Friday, May 22, 2015

A man who chooses to be gay against gay gentrification*

I've muttered before about the extraordinary amount of gay navel gazing that is hosted at Slate, and the most tedious writer they have, who is wont to take 1000 words to express what others could in 100 (OK, maybe 200), is J Bryan Lowder.

He recently wrote at length about gay as his adopted culture (as opposed to merely being homosexual), and while I am a part of that large section of the population that genuinely can't quite get its head around why a great many (but not all) men who like to sleep with men act gay, or camp, and share some odd and distinctive tastes in music and art,  I just couldn't be bothered staying with Lowder's boringly expressed attempt at explanation.   As someone in comments said:
....the title seemed to represent some interesting concepts. But I couldn't finish, in part because it became quickly evident that an essentially semantic argument had been overwrought and overthought. And in part because this article reads like a dissertation--one that lacked an outline.
This author clearly has writing talent, but loves his words more than he loves his story.
This week, Mr Lowder (a young man who writes as a young man) has an idealistic, no, actually naive, complaint:  that gay couples raising children in a now somewhat gentrified part of New York should not be complaining about gay sex shops and condom littered footpaths because they don't think these are good things for their kids to be walking past on the way to school:
I realize I’m being hard on these people, parents who I’m sure just want what’s best for their children. But they’ve got to realize that this campaign is a total betrayal of a history of sexually inclusive activism that has made it possible for them to even raise kids and build lives together in this now-fancy neighborhood in the first place. The desire on the part of many gays to assimilate into traditionally straight ways of living is not in itself a bad thing; the problem comes when that move is made as some kind of repudiation of other, gayer ways of living, particularly as manifested with regard to important gay spaces like bars and shops.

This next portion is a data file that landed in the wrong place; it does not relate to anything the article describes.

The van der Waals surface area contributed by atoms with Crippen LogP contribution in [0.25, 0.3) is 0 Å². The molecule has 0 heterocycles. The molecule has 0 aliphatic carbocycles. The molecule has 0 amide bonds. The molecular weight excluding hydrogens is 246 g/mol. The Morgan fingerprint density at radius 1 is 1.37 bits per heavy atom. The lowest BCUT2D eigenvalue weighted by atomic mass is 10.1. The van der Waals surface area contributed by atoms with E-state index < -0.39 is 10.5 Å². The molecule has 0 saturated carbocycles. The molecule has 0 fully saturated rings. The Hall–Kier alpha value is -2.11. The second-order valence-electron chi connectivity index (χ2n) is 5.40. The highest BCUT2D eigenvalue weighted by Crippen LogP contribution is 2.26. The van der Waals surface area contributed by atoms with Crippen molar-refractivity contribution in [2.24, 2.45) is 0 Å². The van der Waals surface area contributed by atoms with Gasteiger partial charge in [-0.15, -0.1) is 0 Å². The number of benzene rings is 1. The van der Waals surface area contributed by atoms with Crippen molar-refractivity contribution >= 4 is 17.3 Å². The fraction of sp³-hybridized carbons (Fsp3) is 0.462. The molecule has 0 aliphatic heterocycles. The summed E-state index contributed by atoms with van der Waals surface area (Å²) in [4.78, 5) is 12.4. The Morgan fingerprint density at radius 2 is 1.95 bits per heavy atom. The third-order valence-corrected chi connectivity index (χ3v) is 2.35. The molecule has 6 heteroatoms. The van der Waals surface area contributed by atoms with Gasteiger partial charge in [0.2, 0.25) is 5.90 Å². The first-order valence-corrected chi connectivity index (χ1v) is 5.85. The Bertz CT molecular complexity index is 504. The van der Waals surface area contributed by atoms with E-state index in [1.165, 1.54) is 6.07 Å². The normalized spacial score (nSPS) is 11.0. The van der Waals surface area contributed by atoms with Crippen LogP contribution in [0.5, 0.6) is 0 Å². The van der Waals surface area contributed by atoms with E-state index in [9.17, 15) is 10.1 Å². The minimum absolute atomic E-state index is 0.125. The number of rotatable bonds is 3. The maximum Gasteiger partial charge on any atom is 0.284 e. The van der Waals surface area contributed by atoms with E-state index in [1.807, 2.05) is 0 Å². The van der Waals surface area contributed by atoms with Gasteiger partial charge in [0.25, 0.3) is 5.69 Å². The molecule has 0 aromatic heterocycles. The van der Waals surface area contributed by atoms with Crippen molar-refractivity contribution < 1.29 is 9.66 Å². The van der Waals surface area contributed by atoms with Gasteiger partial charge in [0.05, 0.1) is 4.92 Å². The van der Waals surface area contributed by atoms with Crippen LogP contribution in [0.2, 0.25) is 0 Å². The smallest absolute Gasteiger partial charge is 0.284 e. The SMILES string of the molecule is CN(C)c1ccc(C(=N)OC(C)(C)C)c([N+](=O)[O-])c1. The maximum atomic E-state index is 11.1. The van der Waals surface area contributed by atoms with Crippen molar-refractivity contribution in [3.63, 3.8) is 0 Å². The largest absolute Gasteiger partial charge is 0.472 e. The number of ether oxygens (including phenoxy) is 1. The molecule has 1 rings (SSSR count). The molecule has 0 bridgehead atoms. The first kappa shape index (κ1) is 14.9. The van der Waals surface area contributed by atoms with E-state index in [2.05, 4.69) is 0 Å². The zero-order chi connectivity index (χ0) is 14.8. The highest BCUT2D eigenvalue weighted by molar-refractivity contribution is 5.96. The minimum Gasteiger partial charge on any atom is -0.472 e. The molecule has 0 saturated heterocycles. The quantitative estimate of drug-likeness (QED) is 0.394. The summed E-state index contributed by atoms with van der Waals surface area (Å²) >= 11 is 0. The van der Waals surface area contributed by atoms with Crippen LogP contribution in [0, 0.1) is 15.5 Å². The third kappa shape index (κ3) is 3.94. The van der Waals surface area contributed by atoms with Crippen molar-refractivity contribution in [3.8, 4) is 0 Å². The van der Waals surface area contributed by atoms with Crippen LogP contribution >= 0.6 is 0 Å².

Lowder, deservedly, attracts quite a bit of ridicule in comments:

Take a pill, Lowder.   Preferably a horse tranquilizer. Jesus.
"I find condoms on the New York sidewalk a few times a week, and you know what I think, every single time? I’m glad someone decided to use this when they got laid."
No you don't.
Stop prude-shaming gays and lesbians who do not wear their every sexual act and proclivity on their sleeves for their entire lives. The assimilation you criticize is likely the primary, if not only, reason for the sea change we have seen in heterosexuals' attitudes toward gays and lesbians this century. "Don't discriminate against me because of whom I love and build a life with" is a much easier sell than "Don't discriminate against me because all the people at my sex orgy are of the same gender."
And I like the sentiment, to a degree, although the reference to "perversion" makes one suspect the writer is perhaps just a little more intolerant than needed:
When it comes to raising children I would certainly HOPE parents are hypocrites! Boozers, should be hiding their boozing from their children, dopers should be hiding their dope from their children, abusers should be hiding their abuse from their children, perverts of any persuasion should be protecting their children from their perversions. America seems to have entirely forgotten the concept of 'discretion'.
It's not homophobic or prudish to shelter young children from constantly seeing things that they are developmentally unable to comprehend. And it begs the question, what should these parents do in the meantime until their kids are "old enough?" Change schools? Blindfold their kids when walking to school? There is a reason why most municipalities have zoning laws for shops that sell sex and adult-oriented products.
Ah, zoning laws!

That raises another topic on which certain commentators have an excessive obsession.  I've got a post coming about that too.

*  I felt bad about the earlier title, since I hate the sound of the anyone saying "oh, he's a gay" as if that was the crucial identifier for any personality.

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